Ohio lawmakers on Tuesday hosted two meetings as the first step to crafting passable sports betting legislation. The meetings, hosted by senators John Eklund and Sean O’Brien (D-District 32), left Eklund feeling like lawmakers are on the right path.
“We’re taking the information we gathered at these meetings and the sponsors will get together and see if we can put some meat on the bones,” he said. “We’ll draft a bill and then entertain comments and suggestions, and I’d hope we might have a substantive bill ready to go. If not, we might need some more meetings.”
Eklund is aiming to have an outline done in a couple of weeks and, with any luck, a bill drafted shortly after that. Both the Ohio Senate and House have up to six sessions on the calendar in November and up to seven each in December. The goal would be to pass legislation before the end of 2018, otherwise, a new bill would need to be introduced at the start of the 2019 session.
OH Lawmakers Hope to Draft Sports Betting Legislation Later This Month After Hearing From Stakeholders Who Both Back and Oppose Sports Betting
Tuesday’s first meeting included representatives from groups that oppose sports betting, several horseman’s groups, some business groups, local universities, and think tanks. Prior to the meeting, Eklund wasn’t sure if the opposition groups would bring up issues that could prevent the state from legalizing sports betting, but after the meeting, he said he felt that rather than trying to prevent sports betting in Ohio, the groups were more about being mindful of how to help and/or prevent issues from arising.
“I’m getting the impression that there are many, many different things that could be done that may not even be directly related to sports betting,” Eklund said. “There are some groups that would like to see no sports betting at all, but we crossed that rubicon some time ago. … There were some thoughtful suggestions for if we are going to do it, what kind of bumpers should be in place around the process.”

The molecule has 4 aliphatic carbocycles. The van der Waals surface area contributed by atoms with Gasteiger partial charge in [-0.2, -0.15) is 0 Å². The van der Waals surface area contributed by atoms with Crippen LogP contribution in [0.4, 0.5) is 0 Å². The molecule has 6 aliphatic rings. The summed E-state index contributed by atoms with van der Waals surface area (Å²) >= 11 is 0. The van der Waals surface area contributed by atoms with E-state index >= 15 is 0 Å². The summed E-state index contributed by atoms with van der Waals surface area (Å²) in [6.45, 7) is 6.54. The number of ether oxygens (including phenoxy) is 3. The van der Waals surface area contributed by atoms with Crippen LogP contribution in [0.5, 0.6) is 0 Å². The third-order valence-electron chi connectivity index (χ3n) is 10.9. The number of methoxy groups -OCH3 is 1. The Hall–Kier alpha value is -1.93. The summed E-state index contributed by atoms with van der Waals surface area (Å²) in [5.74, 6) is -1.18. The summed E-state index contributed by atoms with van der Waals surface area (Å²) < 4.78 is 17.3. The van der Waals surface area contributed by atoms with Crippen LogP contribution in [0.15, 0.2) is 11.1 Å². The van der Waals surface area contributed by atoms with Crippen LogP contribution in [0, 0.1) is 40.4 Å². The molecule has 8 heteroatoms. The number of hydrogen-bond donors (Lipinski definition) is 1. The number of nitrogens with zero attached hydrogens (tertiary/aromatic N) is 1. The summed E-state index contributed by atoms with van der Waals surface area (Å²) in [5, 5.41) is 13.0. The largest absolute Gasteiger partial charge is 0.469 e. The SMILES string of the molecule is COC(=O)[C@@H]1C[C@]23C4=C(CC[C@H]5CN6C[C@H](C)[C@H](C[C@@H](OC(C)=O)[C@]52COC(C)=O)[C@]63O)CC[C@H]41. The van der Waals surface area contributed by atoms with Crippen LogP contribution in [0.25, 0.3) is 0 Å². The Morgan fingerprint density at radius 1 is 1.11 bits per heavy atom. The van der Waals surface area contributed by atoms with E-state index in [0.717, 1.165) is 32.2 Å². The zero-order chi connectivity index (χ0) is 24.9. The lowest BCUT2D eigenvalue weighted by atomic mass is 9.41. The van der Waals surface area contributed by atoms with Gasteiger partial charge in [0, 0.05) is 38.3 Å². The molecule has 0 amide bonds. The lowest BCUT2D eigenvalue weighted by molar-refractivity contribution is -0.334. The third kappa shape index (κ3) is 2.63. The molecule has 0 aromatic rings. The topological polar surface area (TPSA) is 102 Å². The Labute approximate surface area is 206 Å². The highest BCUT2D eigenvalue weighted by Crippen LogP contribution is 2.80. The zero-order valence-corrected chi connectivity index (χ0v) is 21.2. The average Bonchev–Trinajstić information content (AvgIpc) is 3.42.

Among those at the meeting was a representative from iDEA Growth, which supports regulated sports betting and online gaming. iDEA Growth took the opportunity to promote the need for a well-regulated iGaming framework and how a solid framework would protect players. Prior to the meeting, founder Jeff Ifrah said the group hoped to “show how online and mobile gaming can benefit Ohio” as well as to help lawmakers set realistic revenue goals. iDEA’s media relations director said Ifrah will follow up with lawmakers to share results of a 2016 iGaming study in New Jersey, as well as model legislation.
The horseman’s groups were most interested in learning how their groups might benefit from sports betting. Like neighboring Kentucky, Ohio has a fairly active horse-racing community, and they’d like to see a cut of sports betting revenue earmarked for their industry. In Kentucky, lawmakers are proposing that a cut of potential sports betting revenue be funneled to track purses.
At the second meeting, a lobbyist representing Major League Baseball, the NBA and the PGA, a think tank, several racetrack operators, casino operators, daily fantasy companies, bars, and veterans and fraternal organizations were among those sharing information. According to Eklund, lawmakers heard that there is an interest from bar owners in having gaming, and like the horseman’s groups, the state’s racetracks were interested in how they could receive revenue from sports betting. But the crux of the conversation centered around whether or not the Ohio legislature can legalize sports betting and what body would regulate it. Among the issues for lawmakers to consider is whether to have the Ohio Lottery or the Ohio Casino Control Commission be the regulatory body.
OH Lawmakers Must Hammer Out Framework and Then Determine Finer Points, Including Tax Rate and Whether or Not to Allow Mobile Sports Betting
Overall the meetings did exactly what Eklund had hoped — educated lawmakers, outlined solid issues to consider and work through and established open lines of communication between stakeholders on both sides of the sports betting issue.
There is still much work to be done. Once lawmakers define a framework for passable legislation, they must then hash out the finer points, including a tax rate, application fee, whether or not mobile and/or internet sports betting will be allowed, if an integrity fee will paid to the professional leagues, and myriad other issues. According to Eklund, the pro-league lobbyist in attendance “supported (the leagues’) role in providing data and an integrity fee.”
“I don’t feel like we need to be stampeded at this point,” he said. “But we don’t want (sports betting) to fester for an inordinate amount of time” before we act.
“I see this going to Senate leadership … and we’re going to put something together that is more of a substantive bill, so it can be offered as an amended bill either the next time we’re in session or even before that. My hope is to get something that is a product of all these meetings we’ve been having.”
Whether Eklund is overly optimistic with his timeline remains to be seen, but what does seem clear is that Ohio will be among the next group of states to move on sports betting.